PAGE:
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Primary and secondary education

Primary and secondary education

M.E. affects an estimated one in every 100 secondary school children in the UK aged between 11 and 16 years, from all social classes and ethnic groups and is the biggest cause of long-term health related school absence. The average age of young people with M.E. is 13, however, affects all age groups.

Teaching and supporting a child with this complex condition can be challenging. However, the outlook for young people with M.E. is good and many go on to live healthy and fulfilling lives. Support for young people with M.E. is vital, many that we have spoken to have reported their desire for a teacher that understands their condition, and works with them to manage their education.

Accepting the limitations of M.E. and working within the boundaries of your student's condition will help your pupil and their family cope with the demands imposed by M.E.

It’s important to remember that children may struggle to keep up with school work and their attendance may fluctuate. Supporting students by taking the time to research and understand their condition and making appropriate adjustments in school could potentially help students feel more confident in returning to school, when their health allows.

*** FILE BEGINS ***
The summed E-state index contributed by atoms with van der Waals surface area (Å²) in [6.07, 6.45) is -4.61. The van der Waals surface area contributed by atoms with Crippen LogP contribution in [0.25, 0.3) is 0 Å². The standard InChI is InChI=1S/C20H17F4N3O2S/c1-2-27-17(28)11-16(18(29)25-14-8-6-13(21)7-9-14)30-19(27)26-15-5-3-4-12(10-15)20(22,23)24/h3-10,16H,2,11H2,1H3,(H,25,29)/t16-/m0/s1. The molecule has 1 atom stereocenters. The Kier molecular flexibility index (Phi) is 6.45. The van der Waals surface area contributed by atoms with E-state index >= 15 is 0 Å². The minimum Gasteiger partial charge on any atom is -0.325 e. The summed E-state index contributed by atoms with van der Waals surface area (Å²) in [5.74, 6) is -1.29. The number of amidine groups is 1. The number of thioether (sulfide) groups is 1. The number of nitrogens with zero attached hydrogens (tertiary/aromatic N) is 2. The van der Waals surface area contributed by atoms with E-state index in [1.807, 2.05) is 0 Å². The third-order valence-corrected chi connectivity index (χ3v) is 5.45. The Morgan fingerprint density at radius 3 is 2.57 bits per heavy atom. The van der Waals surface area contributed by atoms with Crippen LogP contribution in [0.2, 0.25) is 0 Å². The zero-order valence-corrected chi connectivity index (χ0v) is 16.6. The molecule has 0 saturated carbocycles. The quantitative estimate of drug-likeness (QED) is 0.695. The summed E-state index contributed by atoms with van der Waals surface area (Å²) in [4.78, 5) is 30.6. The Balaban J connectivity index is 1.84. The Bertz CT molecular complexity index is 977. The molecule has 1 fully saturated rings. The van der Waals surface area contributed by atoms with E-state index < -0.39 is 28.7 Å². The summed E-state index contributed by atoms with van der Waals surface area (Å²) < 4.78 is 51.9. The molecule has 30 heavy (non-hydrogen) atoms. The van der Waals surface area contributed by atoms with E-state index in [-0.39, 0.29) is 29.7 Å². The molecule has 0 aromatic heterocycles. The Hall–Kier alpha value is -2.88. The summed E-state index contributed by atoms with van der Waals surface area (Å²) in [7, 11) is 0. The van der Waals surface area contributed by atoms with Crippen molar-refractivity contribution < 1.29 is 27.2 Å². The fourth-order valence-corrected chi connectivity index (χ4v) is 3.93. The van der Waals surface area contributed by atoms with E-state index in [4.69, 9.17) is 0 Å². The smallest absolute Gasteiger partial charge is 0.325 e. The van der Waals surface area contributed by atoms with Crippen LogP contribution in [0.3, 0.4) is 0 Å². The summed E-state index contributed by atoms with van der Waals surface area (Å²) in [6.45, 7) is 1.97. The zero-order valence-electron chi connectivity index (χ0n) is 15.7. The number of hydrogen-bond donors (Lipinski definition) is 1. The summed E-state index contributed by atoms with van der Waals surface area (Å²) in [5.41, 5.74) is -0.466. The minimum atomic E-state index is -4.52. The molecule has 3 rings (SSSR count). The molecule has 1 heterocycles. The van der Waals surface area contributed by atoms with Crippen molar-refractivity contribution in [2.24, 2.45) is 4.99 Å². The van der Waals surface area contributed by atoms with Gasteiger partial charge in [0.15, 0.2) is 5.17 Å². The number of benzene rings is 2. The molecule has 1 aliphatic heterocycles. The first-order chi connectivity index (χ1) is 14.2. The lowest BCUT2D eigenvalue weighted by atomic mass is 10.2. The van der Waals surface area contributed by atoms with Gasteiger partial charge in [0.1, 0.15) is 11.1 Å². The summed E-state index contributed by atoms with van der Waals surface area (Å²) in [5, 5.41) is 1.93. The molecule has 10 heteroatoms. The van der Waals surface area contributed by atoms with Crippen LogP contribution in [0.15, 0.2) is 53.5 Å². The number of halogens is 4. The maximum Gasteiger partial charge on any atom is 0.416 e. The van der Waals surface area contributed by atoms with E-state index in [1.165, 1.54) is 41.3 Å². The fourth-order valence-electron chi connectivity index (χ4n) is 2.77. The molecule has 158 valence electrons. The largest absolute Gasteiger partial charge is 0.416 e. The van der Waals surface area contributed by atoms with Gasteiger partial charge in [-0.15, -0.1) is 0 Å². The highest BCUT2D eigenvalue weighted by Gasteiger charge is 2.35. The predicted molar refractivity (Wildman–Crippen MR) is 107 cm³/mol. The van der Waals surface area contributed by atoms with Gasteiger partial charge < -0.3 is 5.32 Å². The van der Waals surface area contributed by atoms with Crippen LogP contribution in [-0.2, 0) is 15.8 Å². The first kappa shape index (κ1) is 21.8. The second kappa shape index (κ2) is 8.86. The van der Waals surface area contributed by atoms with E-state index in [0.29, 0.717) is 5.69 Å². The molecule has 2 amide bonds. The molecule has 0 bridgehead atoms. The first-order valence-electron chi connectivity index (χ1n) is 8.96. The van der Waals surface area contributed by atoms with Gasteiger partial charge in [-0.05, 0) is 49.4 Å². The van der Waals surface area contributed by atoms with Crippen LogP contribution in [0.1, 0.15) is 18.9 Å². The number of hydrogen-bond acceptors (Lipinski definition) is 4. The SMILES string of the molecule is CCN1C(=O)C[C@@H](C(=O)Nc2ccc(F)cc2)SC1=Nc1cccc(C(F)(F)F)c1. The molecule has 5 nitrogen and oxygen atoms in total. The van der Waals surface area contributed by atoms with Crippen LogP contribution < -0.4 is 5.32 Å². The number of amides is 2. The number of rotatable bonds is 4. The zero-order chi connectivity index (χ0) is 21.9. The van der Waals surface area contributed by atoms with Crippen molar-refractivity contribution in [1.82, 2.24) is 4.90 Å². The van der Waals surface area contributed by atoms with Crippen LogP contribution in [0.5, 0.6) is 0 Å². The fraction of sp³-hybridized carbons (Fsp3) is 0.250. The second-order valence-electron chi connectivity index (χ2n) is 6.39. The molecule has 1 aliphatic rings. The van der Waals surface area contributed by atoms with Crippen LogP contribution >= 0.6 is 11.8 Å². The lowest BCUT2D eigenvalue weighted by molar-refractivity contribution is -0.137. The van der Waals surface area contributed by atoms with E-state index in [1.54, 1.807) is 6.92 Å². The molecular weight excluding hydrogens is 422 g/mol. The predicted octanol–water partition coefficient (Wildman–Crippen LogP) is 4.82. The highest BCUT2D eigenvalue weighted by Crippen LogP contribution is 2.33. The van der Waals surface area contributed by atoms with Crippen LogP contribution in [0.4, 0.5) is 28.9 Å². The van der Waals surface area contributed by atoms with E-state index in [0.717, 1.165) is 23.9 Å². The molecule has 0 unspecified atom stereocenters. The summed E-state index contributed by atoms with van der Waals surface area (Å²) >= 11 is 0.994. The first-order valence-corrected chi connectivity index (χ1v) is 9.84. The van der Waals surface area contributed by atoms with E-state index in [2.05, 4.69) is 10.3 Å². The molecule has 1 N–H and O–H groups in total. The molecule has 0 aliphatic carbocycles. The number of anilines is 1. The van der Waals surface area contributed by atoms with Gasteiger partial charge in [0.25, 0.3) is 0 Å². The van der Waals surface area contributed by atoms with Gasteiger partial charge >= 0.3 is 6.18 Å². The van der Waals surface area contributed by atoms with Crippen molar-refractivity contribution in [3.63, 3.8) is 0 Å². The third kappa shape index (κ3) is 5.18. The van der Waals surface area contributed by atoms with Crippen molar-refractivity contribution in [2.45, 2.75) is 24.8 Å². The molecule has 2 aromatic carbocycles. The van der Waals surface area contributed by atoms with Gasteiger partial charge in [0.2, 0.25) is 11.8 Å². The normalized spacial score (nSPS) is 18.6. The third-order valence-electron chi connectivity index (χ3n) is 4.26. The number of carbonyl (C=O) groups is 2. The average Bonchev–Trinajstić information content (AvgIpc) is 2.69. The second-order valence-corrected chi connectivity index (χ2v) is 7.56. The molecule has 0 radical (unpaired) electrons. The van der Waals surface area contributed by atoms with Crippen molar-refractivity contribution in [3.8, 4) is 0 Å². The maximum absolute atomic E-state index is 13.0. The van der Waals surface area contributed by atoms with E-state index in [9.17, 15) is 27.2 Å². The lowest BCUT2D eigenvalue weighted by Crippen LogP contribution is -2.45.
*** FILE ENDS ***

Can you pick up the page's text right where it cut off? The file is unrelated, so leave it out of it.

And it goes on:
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What to expect

In December 2018, Action for M.E. asked young people with M.E. what they would like their teachers to know about their condition, their comments included:

  • “That I can’t always answer questions in class due to brain fog and my homework might not always be done on time. In order for accuracy I need longer so I don’t tire out.”
  • “I'm in constant pain; that two hours of school requires two days of bedrest; that studying at home can be completely impossible.”
  • “I would want my teacher to understand that I did truly want to learn and be at school and that I would of loved more support from both my class teachers and my guidance counsellor. I found the smallest things a struggle and my concentration and memory are poor because of my M.E.”

Children with M.E. may have special educational needs and teachers must take reasonable steps to ensure that they are not placed at a substantial disadvantage compared to others. By introducing simple support structures into the student's routine, students will feel more enabled in continuing or resuming education when their health allows. These could include things such as regular breaks, reduced hours and quiet rooms where they can rest.

It is good practice for children with a long-term medical conditions such as M.E. to have an individual education programme drawn up in collaboration with their school, local education authority, and their parents.

Some children may only be able to attend school part-time and others may need to be away from school for longer. The child’s GP, paediatrician or specialist will usually need to write to the school and offer guidance on what is a suitable level of attendance them, or if they feel a home tutor would be better at this stage in your pupil’s condition. Communication at this stage is incredibly important, talk with your student and their family to gage their needs, potential adjustmends and how you can support them.